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Biometrics. 2019 Dec 4. doi: 10.1111/biom.13195. [Epub ahead of print]

Estimating average treatment effects with a double-index propensity score.

Author information

1
VA Boston Healthcare System, Boston, Massachusetts.
2
Department of Statistics, Texas A&M University, College Station, Texas.
3
Division of Gastroenterology, Massachusetts General Hospital, Boston, Massachusetts.
4
Department of Biostatistics, Harvard T.H. Chan School of Public Health, Boston, Massachusetts.

Abstract

We consider estimating average treatment effects (ATE) of a binary treatment in observational data when data-driven variable selection is needed to select relevant covariates from a moderately large number of available covariates X . To leverage covariates among X predictive of the outcome for efficiency gain while using regularization to fit a parametric propensity score (PS) model, we consider a dimension reduction of X based on fitting both working PS and outcome models using adaptive LASSO. A novel PS estimator, the Double-index Propensity Score (DiPS), is proposed, in which the treatment status is smoothed over the linear predictors for X from both the initial working models. The ATE is estimated by using the DiPS in a normalized inverse probability weighting estimator, which is found to maintain double robustness and also local semiparametric efficiency with a fixed number of covariates p. Under misspecification of working models, the smoothing step leads to gains in efficiency and robustness over traditional doubly robust estimators. These results are extended to the case where p diverges with sample size and working models are sparse. Simulations show the benefits of the approach in finite samples. We illustrate the method by estimating the ATE of statins on colorectal cancer risk in an electronic medical record study and the effect of smoking on C-reactive protein in the Framingham Offspring Study.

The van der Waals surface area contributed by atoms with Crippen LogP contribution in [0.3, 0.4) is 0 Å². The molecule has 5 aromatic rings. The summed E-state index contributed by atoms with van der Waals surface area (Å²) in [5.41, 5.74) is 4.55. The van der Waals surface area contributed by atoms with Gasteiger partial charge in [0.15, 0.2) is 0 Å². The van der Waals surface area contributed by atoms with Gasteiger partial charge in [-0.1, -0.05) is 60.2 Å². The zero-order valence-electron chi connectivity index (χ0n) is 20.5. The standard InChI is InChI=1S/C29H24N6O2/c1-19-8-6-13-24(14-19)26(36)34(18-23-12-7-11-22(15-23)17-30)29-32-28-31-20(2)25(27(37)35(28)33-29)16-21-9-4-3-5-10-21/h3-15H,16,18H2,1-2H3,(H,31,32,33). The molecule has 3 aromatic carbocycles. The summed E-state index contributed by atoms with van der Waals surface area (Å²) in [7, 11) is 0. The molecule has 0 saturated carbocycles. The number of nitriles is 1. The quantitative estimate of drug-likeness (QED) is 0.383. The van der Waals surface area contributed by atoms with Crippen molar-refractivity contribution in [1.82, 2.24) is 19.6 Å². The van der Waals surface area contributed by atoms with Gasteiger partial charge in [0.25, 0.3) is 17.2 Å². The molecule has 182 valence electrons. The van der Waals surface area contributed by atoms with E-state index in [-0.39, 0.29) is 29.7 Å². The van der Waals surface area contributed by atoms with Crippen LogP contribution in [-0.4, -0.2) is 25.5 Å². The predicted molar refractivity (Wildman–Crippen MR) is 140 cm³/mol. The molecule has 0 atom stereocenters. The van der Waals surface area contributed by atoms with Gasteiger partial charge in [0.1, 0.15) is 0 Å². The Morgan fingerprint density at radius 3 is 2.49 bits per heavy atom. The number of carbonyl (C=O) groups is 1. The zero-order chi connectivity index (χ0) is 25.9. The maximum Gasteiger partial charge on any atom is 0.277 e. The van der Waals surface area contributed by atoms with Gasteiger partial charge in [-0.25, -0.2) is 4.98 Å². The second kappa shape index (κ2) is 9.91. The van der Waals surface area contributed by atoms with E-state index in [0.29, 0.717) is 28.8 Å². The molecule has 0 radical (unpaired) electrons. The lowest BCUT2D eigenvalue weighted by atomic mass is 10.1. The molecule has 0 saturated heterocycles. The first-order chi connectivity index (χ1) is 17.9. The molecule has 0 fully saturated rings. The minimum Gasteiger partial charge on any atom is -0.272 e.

KEYWORDS:

causal inference; double-robustness; electronic medical records; kernel smoothing; regularization; semiparametric efficiency

PMID:
31797368
DOI:
10.1111/biom.13195

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